Mexican president elect introduces civilian head of security

Mexico's president-elect kicked off a nationwide tour Sunday with his new head of security in tow: a restaurant owner named Daniel Asaf who will coordinate a civilian brigade in lieu of the Mexican equivalent of the U.S. Secret Service.

Andres Manuel Lopez Obrador, who takes office Dec. 1, introduced Asaf to reporters at Mexico City's international airport before departing for Tepic, capital of the western state of Nayarit. He said Asaf will organize 20 civilian assistants who will rotate five at a time to accompany him so he can interact with voters without getting squashed.

The wildly popular Lopez Obrador enjoys engaging with everyday Mexicans and is mobbed daily by well-wishers. He shakes hands. He poses for pictures. And he pauses to listen to pleas that range from tearful requests for assistance locating kidnapped or missing loved ones to humble requests for jobs.

Lopez Obrador reiterated his desire to continue "collecting the feelings of the people" via direct contact with Mexicans.

Standing before a cheering crowd of thousands in Tepic later in the day, Lopez Obrador lambasted the way the 8,000-strong official Mexican security force cordons off presidents.

"You are all going to take care of me," he shouted to the crowd. "The people will take care of me."

Many Lopez Obrador supporters, though, are concerned for his safety. The incoming president has vowed to tackle corruption, which could pit him against powerful vested interests that some fear might seek to harm him.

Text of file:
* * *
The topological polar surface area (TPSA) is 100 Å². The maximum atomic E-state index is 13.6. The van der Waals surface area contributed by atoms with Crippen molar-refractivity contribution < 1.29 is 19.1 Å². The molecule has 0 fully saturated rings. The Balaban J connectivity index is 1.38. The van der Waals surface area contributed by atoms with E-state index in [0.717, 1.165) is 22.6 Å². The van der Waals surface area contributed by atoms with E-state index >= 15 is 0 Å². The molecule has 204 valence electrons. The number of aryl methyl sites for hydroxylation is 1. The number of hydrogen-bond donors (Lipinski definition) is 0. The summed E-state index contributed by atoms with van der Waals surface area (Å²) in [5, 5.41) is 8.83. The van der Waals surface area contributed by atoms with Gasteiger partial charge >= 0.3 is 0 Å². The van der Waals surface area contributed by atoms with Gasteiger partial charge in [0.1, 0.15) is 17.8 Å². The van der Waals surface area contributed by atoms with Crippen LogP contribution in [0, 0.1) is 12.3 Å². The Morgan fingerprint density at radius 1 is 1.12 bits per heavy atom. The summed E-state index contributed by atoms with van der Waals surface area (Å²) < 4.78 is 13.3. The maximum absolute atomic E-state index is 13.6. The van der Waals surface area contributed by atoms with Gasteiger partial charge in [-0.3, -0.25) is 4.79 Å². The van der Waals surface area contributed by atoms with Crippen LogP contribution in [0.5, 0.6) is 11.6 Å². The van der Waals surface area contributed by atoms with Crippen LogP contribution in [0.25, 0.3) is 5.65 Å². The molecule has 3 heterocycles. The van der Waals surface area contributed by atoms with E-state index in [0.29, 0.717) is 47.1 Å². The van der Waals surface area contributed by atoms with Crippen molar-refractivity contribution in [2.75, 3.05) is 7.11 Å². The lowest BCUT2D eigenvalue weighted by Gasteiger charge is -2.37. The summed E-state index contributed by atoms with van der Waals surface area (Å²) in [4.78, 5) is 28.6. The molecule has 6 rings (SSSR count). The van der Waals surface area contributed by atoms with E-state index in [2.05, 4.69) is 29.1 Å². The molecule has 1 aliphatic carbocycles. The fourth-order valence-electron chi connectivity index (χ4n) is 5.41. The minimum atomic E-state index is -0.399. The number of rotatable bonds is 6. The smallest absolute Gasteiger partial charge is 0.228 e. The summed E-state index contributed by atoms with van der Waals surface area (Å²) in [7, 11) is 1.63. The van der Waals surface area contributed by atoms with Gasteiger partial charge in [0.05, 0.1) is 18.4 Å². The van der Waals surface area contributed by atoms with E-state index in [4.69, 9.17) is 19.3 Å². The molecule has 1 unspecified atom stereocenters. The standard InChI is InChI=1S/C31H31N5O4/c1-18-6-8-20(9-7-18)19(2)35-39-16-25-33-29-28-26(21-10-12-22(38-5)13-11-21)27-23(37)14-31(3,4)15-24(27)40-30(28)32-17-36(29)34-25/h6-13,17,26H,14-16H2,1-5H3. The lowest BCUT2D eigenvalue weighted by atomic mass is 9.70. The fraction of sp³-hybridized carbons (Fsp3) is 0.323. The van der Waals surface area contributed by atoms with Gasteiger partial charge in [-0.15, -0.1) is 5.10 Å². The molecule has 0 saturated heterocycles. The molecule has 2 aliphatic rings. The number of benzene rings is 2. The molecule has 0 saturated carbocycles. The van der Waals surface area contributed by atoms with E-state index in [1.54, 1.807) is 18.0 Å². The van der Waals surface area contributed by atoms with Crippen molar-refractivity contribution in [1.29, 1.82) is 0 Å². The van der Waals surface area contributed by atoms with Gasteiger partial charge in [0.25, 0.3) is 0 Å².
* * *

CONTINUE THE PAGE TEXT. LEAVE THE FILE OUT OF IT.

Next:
Myrna Manjarrez, a teacher who applauded Lopez Obrador in Tepic, thinks his personal security plan is dangerous but doable with the help of regular Mexicans.

"It can work because he's a person who is very attentive with the public. He's a likable person," she said.

Manjarrez expressed gratitude that Lopez Obrador plans to do away with mandatory skills testing and evaluations for teachers.

Bernardo Narvaez, a retiree who attended the rally, hopes Lopez Obrador changes his mind and incorporates professional bodyguards once he becomes president.

"He and the people close to him should find a way to take care of him and protect him as much as possible," said Narvaez.

Mexico is a dangerous place for politicians. More than 145 politicians — most local figures — have been killed in Mexico over the past year.

Mexico had 25 homicides per 100,000 inhabitants in 2017. By comparison, Honduras and El Salvador, two of the deadliest countries in the world, have homicide rates of around 60 per 100,000.

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Associated Press writer Sofia Ortega reported this story in Tepic and AP writer Amy Guthrie reported from Mexico City.